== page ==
Telephone Rings

posted Mar 02, 2004

We have a new telephone system coming in here at work. It is uniformly an improvement over the old system, at least on a technical level. It did, however, require purchasing new phones to go with the new system.

I want to shoot whoever designed them.

Or at least make him sit in this room with us for a week or two.

He (and I highly doubt it's a "she") seems to be under the impression that the job of a phone ring is to force you to pay attention to the phone. The phone has not done its job until you pick it up. So it is loud and shrill, and based on the how successful the sound is at being both of those things, I'm quite confident in declaring these characteristics were definately concious design decisions.

This is incorrect. The purpose of a phone's ring is to notify me that the phone is ringing. It is my decision what to do with that data. If I choose to ignore the ringing, the phone should not penalize me with acoustic psychic pain. Just now as I write, I looked and the phone doesn't even have a "Do Not Disturb" button that would force the call into voice mail (or at least shut the ringer off!), so with this phone even after I choose to ignore a call (perhaps it's for someone else on the same line), the only way to get the damn thing to shut up is to pick up the call and immediately hang up, which is generally considered anti-social in a non-businesslike way. The ring should be mellow, or at least have a mellow option, and volume controllable. If there's a volume control on the ringer, nobody here has yet found it. (Slightly later update: OK, we found it, and there are three options: "Off", "Really Loud", and "Really Really Loud". In other words, there are no useful options, so we're settling for "Really Loud", which is about 20dB too loud in my opinion.)

I see this problem a lot when people get too specialized. For the phone designer(s), the phone was the center of their world for some significant period of time. Therefore, they design it as if it is going to be the center of your world too. Of course, even if you work in a call center, it isn't really the phone that is the center of your world, so much as the communication it engenders. So the phone, rather then being a helpful tool, is something that we are now engaged in almost all-out war with. I for one have been seriously pondering how to modify the ring... without or without help from the phone designers. (I've been wondering about the effect of just wiring a resistor in series with the speaker, but I don't know enough electronics to know if that would work.) And while I'm not working calls, there are people in this room who are, and they are no more amused by the phone then I am. If it annoys casual users like me, and it annoys the "pros", then who is this phone serving?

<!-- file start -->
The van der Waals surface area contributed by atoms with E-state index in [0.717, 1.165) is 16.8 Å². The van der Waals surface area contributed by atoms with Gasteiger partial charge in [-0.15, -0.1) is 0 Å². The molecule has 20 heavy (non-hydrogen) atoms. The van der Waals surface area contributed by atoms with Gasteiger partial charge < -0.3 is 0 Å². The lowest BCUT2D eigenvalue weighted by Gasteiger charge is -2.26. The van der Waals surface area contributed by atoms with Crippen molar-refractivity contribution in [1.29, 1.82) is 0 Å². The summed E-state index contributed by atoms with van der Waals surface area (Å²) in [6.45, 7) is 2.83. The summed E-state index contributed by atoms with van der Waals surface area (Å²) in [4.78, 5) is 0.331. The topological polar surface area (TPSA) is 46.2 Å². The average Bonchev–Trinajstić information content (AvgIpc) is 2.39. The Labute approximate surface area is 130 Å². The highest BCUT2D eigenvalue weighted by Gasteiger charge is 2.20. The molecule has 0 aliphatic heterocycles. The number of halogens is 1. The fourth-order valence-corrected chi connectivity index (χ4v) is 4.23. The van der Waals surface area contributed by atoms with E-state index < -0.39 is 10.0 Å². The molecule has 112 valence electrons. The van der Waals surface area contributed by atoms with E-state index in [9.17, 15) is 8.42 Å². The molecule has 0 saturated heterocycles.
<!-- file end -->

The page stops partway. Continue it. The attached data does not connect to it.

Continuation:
Marketers get this too. Many of them honestly come to believe that we actually care about or like advertising, rather then seeing it as an evil, with debatable levels of necessity. People in large companies honestly come to believe that the world revolves around them; put them in an echo chamber with marketers and that is the source of some of the stupider marketing campaigns we've seen. (I think one of the important parts of effective marketing is remembering that the world does not already revolve around you, even if it kind of does; your job is not to "take advantage of how the world revolves around us" but to "make the world revolve a little bit more around us for some customers". I think the Microsoft ads reflect this understanding; their world largely does revolve around them, but their ads are still focused on increasing market share in a hostile market, rather then playing on their current position.)

Big government can get this way, too; you often see it in the design of the forms they use, which is full of jargon that only the given department cares about, and they expect you to bend to them. (To their credit, I believe the IRS actually does as well as they can with their source material; you can only make discussion of the Farm Service Credit Act of 1924 so clear without obscuring critical facts. Most government doesn't have to be worried about nearly every citizen using their forms.)

Anyhow, the ringing phones in the background drag me back to my main topic. The phone is a tool, a means to an end, not an end itself. If you are designing a phone, please, remember that it is not a sin to ignore the phone, and make sure there are nicer, mellower rings and volume settings (and I don't mean a choice between "Loud", "Louder", and "REALLY F'IN LOUD", I mean between "Inaudible" up to "Really Loud"). (This is especially important as at least for me, phone rings start to tap into the same part of the brain that can pick your name out of nearly incomprehensible static; you don't need loud phones because your brain will learn to pick it up even if it's relatively quiet!)

Neither you nor your product are the center of my world... or at least you wouldn't be if you weren't annoying the hell out of me.

(I suppose if that's the legacy you want...)

 

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